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A Cry In The Night Mass Market Paperback – Unabridged, December 1, 1993


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Editorial Reviews

About the Author

Mary Higgins Clark, #1 international and New York Times bestselling author, has written thirty-four suspense novels; three collections of short stories; a historical novel, Mount Vernon Love Story; two children’s books, including The Magical Christmas Horse; and a memoir, Kitchen Privileges. With her daughter Carol Higgins Clark, she has coauthored five more suspense novels, and also wrote The Cinderella Murder with bestselling author Alafair Burke. Her books have sold more than 100 million copies in the United States alone.

Excerpt. © Reprinted by permission. All rights reserved.

Prologue

Jenny began looking for the cabin at dawn. All night she had lain motionless in the massive four-poster bed, unable to sleep, the stillness of the house oppressive and clutching.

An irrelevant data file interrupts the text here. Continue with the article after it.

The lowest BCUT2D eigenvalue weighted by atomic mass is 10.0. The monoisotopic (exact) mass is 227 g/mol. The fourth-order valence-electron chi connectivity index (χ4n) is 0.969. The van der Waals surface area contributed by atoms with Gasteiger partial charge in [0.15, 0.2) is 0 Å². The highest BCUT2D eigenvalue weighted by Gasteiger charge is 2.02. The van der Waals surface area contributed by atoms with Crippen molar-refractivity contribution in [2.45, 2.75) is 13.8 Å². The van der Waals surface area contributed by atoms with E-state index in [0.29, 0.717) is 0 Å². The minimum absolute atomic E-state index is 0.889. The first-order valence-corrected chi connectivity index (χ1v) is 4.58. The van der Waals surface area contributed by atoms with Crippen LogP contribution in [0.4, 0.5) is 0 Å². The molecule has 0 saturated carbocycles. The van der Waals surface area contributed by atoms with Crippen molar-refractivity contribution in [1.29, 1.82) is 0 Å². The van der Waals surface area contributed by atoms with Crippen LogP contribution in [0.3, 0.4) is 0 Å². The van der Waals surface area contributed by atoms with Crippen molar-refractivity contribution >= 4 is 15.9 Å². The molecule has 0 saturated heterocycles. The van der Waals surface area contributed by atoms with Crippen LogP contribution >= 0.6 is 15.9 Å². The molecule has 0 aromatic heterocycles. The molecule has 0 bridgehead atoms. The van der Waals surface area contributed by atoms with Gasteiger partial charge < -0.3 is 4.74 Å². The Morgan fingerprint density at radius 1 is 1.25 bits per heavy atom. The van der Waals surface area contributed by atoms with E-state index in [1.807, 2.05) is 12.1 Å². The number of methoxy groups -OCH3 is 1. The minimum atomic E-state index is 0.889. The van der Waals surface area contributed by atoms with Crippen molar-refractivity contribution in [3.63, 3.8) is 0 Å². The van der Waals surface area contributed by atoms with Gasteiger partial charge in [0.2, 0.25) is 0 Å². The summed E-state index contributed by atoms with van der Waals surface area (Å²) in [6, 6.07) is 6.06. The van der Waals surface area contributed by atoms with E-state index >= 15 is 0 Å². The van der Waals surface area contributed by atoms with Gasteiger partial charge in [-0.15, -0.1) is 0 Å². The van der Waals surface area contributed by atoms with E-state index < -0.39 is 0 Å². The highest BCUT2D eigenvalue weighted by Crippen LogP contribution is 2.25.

Even after weeks of knowing it would not come, her ears were still tuned for the baby's hungry cry. Her breasts still filled, ready to welcome the tiny, eager lips.

Finally she switched on the lamp at the bedside table. The room brightened and the leaded crystal bowl on the dresser top caught and reflected the light. The small cakes of pine soap that filled the bowl cast an eerie green tint on the antique silver mirror and brushes.

She got out of bed and began to dress, choosing the long underwear and nylon Windbreaker that she wore under her ski suit. She had turned on the radio at four o'clock. The weather report was unchanged for the area of Granite Place, Minnesota; the temperature was twelve degrees Fahrenheit. The winds were blowing at an average of twenty-five miles per hour. The windchill factor was twenty-four below zero.

It didn't matter. Nothing mattered. If she froze to death in the search she would try to find the cabin. Somewhere in that forest of maples and oaks and evergreens and Norwegian pines and overgrown brush it was there. In those sleepless hours she had devised a plan. Erich could walk three paces to her one. His naturally long stride had always made him unconsciously walk too fast for her. They used to joke about it. "Hey, wait up for a city girl," she'd protest.